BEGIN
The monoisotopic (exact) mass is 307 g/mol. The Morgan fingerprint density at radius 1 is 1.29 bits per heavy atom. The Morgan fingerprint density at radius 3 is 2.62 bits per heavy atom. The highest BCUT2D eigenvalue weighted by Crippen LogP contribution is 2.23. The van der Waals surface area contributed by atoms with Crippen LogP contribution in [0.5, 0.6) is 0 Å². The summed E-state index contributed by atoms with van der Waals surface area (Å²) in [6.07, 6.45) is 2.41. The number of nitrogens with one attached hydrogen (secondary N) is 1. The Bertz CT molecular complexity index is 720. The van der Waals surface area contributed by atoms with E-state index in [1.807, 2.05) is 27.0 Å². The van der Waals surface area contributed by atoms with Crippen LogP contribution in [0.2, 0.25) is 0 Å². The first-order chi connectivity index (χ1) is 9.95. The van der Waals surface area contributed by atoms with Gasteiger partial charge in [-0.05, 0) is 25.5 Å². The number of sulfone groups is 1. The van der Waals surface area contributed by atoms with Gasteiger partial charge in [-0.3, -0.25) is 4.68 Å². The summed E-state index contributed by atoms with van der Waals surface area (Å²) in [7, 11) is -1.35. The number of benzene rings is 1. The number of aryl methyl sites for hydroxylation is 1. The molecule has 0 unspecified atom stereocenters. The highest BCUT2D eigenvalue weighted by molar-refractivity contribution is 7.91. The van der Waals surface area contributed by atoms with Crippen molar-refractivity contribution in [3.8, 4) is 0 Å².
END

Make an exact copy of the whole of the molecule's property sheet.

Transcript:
The monoisotopic (exact) mass is 307 g/mol. The Morgan fingerprint density at radius 1 is 1.29 bits per heavy atom. The Morgan fingerprint density at radius 3 is 2.62 bits per heavy atom. The highest BCUT2D eigenvalue weighted by Crippen LogP contribution is 2.23. The van der Waals surface area contributed by atoms with Crippen LogP contribution in [0.5, 0.6) is 0 Å². The summed E-state index contributed by atoms with van der Waals surface area (Å²) in [6.07, 6.45) is 2.41. The number of nitrogens with one attached hydrogen (secondary N) is 1. The Bertz CT molecular complexity index is 720. The van der Waals surface area contributed by atoms with E-state index in [1.807, 2.05) is 27.0 Å². The van der Waals surface area contributed by atoms with Crippen LogP contribution in [0.2, 0.25) is 0 Å². The first-order chi connectivity index (χ1) is 9.95. The van der Waals surface area contributed by atoms with Gasteiger partial charge in [-0.05, 0) is 25.5 Å². The number of sulfone groups is 1. The van der Waals surface area contributed by atoms with Gasteiger partial charge in [-0.3, -0.25) is 4.68 Å². The summed E-state index contributed by atoms with van der Waals surface area (Å²) in [7, 11) is -1.35. The number of benzene rings is 1. The number of aryl methyl sites for hydroxylation is 1. The molecule has 0 unspecified atom stereocenters. The highest BCUT2D eigenvalue weighted by molar-refractivity contribution is 7.91. The van der Waals surface area contributed by atoms with Crippen molar-refractivity contribution in [3.8, 4) is 0 Å².